Imaging in Twin-to-Twin Transfusion Syndrome

Updated: Jul 07, 2016
  • Author: Ali Nawaz Khan, MBBS, FRCS, FRCP, FRCR; Chief Editor: Eugene C Lin, MD  more...
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Overview

Overview

Twin-to-twin transfusion syndrome (TTTS) occurs in monochorionic (MC) twins and is due to arteriovenous anastomosis in the shared placenta. The donor twin is small and anemic. The recipient twin is polycythemic, large, and at risk for high-output cardiac failure. The mortality rate is 40-90%, with both twins at risk.

Ultrasonography remains the cornerstone test in the diagnosis of twin-to-twin transfusion syndrome (TTTS). [1]   Most fetal interventions are currently ultrasonographically guided. Monochorionic (MC) twin gestations are high-risk pregnancies, largely related to the vascular anatomy of the shared placentae and to the presence of intertwin vascular connections. These anastomoses are implicated in TTTS and in co-twin sequelae after the intrauterine death of 1 twin. Obstetric Doppler sonography can be used to assess these high-risk pregnancies and to interrogate the vascular connections in the shared placentae. The information obtained may help inform obstetric management. [1, 2, 3, 4, 5, 6, 7]

After birth, premature infants may need to undergo transcranial ultrasonography, as premature twins are susceptible to intraventricular hemorrhage and periventricular leukomalacia. Echocardiography may depict myocardial dysfunction, myocardial hypertrophy, valvular insufficiency, and/or pericardial effusions in either twin. Renal ultrasonography may depict altered renal echogenicity, which indicates hypoxic-ischemic cortical necrosis. Infants with hydrops may also need to be examined with abdominal sonography to detect ascites due to hydrops.

Conventional radiography has no role in the diagnosis or management of TTTS. A chest radiograph is sometimes required to detect pleural effusions and cardiomegaly in hydrops fetalis. Magnetic resonance imaging (MRI) is potentially useful in preoperative planning. Virtual navigation during fetal surgery is now possible as a result of shortened MRI acquisition times and volume-rendering software. Both Computed tomography (CT) scanning and MRI can be used in neonates to diagnose cerebral complications of TTTS.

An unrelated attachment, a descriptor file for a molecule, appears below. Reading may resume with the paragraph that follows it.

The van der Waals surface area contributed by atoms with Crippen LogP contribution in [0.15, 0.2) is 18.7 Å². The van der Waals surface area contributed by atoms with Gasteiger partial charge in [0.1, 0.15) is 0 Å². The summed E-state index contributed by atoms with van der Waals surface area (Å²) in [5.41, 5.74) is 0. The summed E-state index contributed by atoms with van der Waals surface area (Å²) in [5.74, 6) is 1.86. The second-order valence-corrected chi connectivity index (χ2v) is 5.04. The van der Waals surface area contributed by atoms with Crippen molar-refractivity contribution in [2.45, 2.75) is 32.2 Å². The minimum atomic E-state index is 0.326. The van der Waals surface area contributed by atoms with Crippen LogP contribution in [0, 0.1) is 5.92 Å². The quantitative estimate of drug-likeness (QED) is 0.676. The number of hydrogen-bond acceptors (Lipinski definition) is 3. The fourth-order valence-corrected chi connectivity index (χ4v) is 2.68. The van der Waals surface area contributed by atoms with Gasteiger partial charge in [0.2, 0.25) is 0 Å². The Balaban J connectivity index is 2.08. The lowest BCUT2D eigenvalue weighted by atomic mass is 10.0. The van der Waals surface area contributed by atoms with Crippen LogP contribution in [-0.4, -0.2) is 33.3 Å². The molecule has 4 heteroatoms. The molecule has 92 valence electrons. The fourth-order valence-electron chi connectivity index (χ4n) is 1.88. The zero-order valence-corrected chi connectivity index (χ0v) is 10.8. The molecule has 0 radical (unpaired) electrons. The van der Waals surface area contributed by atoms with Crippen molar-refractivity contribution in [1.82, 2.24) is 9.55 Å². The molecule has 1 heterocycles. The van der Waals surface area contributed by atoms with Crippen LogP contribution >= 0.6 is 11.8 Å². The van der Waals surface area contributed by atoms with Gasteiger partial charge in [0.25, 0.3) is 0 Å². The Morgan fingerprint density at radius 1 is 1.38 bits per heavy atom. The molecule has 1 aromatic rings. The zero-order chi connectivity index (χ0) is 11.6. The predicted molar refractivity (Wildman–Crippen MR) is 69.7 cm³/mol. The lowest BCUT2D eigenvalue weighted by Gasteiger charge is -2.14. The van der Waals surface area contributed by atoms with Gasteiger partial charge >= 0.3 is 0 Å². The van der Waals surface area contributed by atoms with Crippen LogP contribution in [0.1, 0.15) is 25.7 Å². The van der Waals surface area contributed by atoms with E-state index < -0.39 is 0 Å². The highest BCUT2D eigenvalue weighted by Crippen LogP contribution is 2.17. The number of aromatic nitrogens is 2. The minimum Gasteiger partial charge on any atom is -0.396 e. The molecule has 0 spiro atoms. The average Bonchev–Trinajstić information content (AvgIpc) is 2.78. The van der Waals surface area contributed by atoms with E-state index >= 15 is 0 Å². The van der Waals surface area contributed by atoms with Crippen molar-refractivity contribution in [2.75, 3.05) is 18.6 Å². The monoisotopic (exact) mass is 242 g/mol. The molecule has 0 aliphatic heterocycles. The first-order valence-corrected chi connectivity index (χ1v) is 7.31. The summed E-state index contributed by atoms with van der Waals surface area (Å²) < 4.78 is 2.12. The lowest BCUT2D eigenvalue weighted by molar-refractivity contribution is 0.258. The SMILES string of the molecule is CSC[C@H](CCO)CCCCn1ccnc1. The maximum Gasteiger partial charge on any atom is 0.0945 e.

See the images below.

Twin-twin transfusion syndrome. Stuck twin: the ar Twin-twin transfusion syndrome. Stuck twin: the arrow points to the membrane surrounding the "stuck" twin; note the absence of liquor in the amniotic cavity of the stuck twin.

 

Twin-twin transfusion syndrome. The recipient twin Twin-twin transfusion syndrome. The recipient twin has ascites, and there is some evidence of cardiomegaly with a biventricular component. It is felt that the recipient twin develops hypertension. The presence of cardiomegaly in the recipient is a marker of significant morbidity.

 

Twin-twin transfusion syndrome. The ductus venosus Twin-twin transfusion syndrome. The ductus venosus flow in the recipient twin is still within acceptable limits, though the atrial contraction "a" wave is almost reaching the baseline. Such a flow pattern needs to be monitored closely.
The donor twin with a femur length of 54 mm. Note The donor twin with a femur length of 54 mm. Note that the inter-twin membrane is tightly applied against the head, noted at 3 o'clock in the image pane on the right.